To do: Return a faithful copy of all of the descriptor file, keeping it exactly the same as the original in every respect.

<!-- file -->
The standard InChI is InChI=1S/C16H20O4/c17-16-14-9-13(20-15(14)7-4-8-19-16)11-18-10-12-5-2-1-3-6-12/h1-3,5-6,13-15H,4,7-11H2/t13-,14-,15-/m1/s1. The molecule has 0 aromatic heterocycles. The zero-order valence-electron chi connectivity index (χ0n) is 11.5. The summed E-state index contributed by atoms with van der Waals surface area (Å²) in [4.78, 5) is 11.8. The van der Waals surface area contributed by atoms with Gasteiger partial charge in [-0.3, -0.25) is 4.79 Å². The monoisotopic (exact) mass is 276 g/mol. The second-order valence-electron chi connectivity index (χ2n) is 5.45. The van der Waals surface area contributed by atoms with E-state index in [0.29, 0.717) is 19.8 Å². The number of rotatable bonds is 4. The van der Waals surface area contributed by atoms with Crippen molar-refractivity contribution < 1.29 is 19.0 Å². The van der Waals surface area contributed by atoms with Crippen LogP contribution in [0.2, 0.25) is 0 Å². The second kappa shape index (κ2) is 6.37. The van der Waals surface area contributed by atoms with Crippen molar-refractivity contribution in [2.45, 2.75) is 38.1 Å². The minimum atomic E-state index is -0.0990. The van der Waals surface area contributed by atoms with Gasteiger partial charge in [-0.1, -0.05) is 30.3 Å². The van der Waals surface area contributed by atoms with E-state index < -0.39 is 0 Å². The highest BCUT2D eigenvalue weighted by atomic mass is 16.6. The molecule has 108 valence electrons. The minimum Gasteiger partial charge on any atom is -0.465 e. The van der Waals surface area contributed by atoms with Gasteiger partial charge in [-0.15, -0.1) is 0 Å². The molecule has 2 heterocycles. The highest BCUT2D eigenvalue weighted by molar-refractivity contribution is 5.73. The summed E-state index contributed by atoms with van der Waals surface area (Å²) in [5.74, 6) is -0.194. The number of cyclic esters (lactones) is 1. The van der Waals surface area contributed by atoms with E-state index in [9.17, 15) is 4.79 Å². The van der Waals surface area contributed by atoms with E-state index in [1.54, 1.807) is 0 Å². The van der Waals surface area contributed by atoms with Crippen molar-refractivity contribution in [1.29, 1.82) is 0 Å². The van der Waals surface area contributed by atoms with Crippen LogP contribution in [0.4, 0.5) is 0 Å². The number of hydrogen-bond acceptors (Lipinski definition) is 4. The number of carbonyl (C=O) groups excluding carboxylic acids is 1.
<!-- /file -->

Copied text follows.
The standard InChI is InChI=1S/C16H20O4/c17-16-14-9-13(20-15(14)7-4-8-19-16)11-18-10-12-5-2-1-3-6-12/h1-3,5-6,13-15H,4,7-11H2/t13-,14-,15-/m1/s1. The molecule has 0 aromatic heterocycles. The zero-order valence-electron chi connectivity index (χ0n) is 11.5. The summed E-state index contributed by atoms with van der Waals surface area (Å²) in [4.78, 5) is 11.8. The van der Waals surface area contributed by atoms with Gasteiger partial charge in [-0.3, -0.25) is 4.79 Å². The monoisotopic (exact) mass is 276 g/mol. The second-order valence-electron chi connectivity index (χ2n) is 5.45. The van der Waals surface area contributed by atoms with E-state index in [0.29, 0.717) is 19.8 Å². The number of rotatable bonds is 4. The van der Waals surface area contributed by atoms with Crippen molar-refractivity contribution < 1.29 is 19.0 Å². The van der Waals surface area contributed by atoms with Crippen LogP contribution in [0.2, 0.25) is 0 Å². The second kappa shape index (κ2) is 6.37. The van der Waals surface area contributed by atoms with Crippen molar-refractivity contribution in [2.45, 2.75) is 38.1 Å². The minimum atomic E-state index is -0.0990. The van der Waals surface area contributed by atoms with Gasteiger partial charge in [-0.1, -0.05) is 30.3 Å². The van der Waals surface area contributed by atoms with E-state index < -0.39 is 0 Å². The highest BCUT2D eigenvalue weighted by atomic mass is 16.6. The molecule has 108 valence electrons. The minimum Gasteiger partial charge on any atom is -0.465 e. The van der Waals surface area contributed by atoms with Gasteiger partial charge in [-0.15, -0.1) is 0 Å². The molecule has 2 heterocycles. The highest BCUT2D eigenvalue weighted by molar-refractivity contribution is 5.73. The summed E-state index contributed by atoms with van der Waals surface area (Å²) in [5.74, 6) is -0.194. The number of cyclic esters (lactones) is 1. The van der Waals surface area contributed by atoms with E-state index in [9.17, 15) is 4.79 Å². The van der Waals surface area contributed by atoms with E-state index in [1.54, 1.807) is 0 Å². The van der Waals surface area contributed by atoms with Crippen molar-refractivity contribution in [1.29, 1.82) is 0 Å². The van der Waals surface area contributed by atoms with Crippen LogP contribution in [0.4, 0.5) is 0 Å². The number of hydrogen-bond acceptors (Lipinski definition) is 4. The number of carbonyl (C=O) groups excluding carboxylic acids is 1.